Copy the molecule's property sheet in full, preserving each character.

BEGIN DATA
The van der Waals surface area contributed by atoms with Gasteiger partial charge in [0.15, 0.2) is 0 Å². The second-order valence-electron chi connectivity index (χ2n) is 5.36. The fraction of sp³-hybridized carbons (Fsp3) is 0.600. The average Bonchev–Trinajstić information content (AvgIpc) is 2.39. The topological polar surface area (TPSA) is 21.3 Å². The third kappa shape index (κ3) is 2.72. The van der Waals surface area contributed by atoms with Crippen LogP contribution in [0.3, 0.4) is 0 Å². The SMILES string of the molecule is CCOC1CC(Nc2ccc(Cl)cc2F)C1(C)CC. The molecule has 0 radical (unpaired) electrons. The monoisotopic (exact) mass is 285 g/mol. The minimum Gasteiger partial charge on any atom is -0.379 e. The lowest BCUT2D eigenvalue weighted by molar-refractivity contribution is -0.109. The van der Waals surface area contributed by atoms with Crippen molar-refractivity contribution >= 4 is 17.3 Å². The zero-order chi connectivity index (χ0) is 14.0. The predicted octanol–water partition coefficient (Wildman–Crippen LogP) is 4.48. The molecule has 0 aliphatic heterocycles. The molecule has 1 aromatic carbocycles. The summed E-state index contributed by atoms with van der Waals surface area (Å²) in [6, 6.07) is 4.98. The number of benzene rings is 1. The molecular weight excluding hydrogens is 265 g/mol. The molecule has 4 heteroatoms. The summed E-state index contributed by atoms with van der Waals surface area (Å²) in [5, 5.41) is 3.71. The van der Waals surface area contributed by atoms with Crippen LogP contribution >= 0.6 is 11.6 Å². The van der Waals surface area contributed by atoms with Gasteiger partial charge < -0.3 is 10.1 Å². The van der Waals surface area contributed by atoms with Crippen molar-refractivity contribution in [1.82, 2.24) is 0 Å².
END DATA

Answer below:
The van der Waals surface area contributed by atoms with Gasteiger partial charge in [0.15, 0.2) is 0 Å². The second-order valence-electron chi connectivity index (χ2n) is 5.36. The fraction of sp³-hybridized carbons (Fsp3) is 0.600. The average Bonchev–Trinajstić information content (AvgIpc) is 2.39. The topological polar surface area (TPSA) is 21.3 Å². The third kappa shape index (κ3) is 2.72. The van der Waals surface area contributed by atoms with Crippen LogP contribution in [0.3, 0.4) is 0 Å². The SMILES string of the molecule is CCOC1CC(Nc2ccc(Cl)cc2F)C1(C)CC. The molecule has 0 radical (unpaired) electrons. The monoisotopic (exact) mass is 285 g/mol. The minimum Gasteiger partial charge on any atom is -0.379 e. The lowest BCUT2D eigenvalue weighted by molar-refractivity contribution is -0.109. The van der Waals surface area contributed by atoms with Crippen molar-refractivity contribution >= 4 is 17.3 Å². The zero-order chi connectivity index (χ0) is 14.0. The predicted octanol–water partition coefficient (Wildman–Crippen LogP) is 4.48. The molecule has 0 aliphatic heterocycles. The molecule has 1 aromatic carbocycles. The summed E-state index contributed by atoms with van der Waals surface area (Å²) in [6, 6.07) is 4.98. The number of benzene rings is 1. The molecular weight excluding hydrogens is 265 g/mol. The molecule has 4 heteroatoms. The summed E-state index contributed by atoms with van der Waals surface area (Å²) in [5, 5.41) is 3.71. The van der Waals surface area contributed by atoms with Crippen LogP contribution >= 0.6 is 11.6 Å². The van der Waals surface area contributed by atoms with Gasteiger partial charge < -0.3 is 10.1 Å². The van der Waals surface area contributed by atoms with Crippen molar-refractivity contribution in [1.82, 2.24) is 0 Å².